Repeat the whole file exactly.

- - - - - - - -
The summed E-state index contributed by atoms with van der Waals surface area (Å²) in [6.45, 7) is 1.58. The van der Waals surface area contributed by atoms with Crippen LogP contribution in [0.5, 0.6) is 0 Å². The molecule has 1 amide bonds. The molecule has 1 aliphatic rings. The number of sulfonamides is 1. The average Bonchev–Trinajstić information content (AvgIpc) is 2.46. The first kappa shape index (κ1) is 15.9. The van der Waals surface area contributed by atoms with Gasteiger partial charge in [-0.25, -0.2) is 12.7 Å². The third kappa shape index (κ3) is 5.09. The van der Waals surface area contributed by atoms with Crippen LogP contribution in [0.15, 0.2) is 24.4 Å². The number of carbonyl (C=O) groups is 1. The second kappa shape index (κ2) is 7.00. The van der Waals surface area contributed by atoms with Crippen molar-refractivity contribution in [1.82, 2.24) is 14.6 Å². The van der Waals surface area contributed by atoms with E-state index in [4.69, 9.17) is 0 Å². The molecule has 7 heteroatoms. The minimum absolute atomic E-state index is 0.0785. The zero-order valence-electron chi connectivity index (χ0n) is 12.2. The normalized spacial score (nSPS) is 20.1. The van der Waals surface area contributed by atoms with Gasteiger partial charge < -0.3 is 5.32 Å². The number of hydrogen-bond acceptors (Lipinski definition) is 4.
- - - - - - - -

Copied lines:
The summed E-state index contributed by atoms with van der Waals surface area (Å²) in [6.45, 7) is 1.58. The van der Waals surface area contributed by atoms with Crippen LogP contribution in [0.5, 0.6) is 0 Å². The molecule has 1 amide bonds. The molecule has 1 aliphatic rings. The number of sulfonamides is 1. The average Bonchev–Trinajstić information content (AvgIpc) is 2.46. The first kappa shape index (κ1) is 15.9. The van der Waals surface area contributed by atoms with Gasteiger partial charge in [-0.25, -0.2) is 12.7 Å². The third kappa shape index (κ3) is 5.09. The van der Waals surface area contributed by atoms with Crippen LogP contribution in [0.15, 0.2) is 24.4 Å². The number of carbonyl (C=O) groups is 1. The second kappa shape index (κ2) is 7.00. The van der Waals surface area contributed by atoms with Crippen molar-refractivity contribution in [1.82, 2.24) is 14.6 Å². The van der Waals surface area contributed by atoms with E-state index in [4.69, 9.17) is 0 Å². The molecule has 7 heteroatoms. The minimum absolute atomic E-state index is 0.0785. The zero-order valence-electron chi connectivity index (χ0n) is 12.2. The normalized spacial score (nSPS) is 20.1. The van der Waals surface area contributed by atoms with Gasteiger partial charge < -0.3 is 5.32 Å². The number of hydrogen-bond acceptors (Lipinski definition) is 4.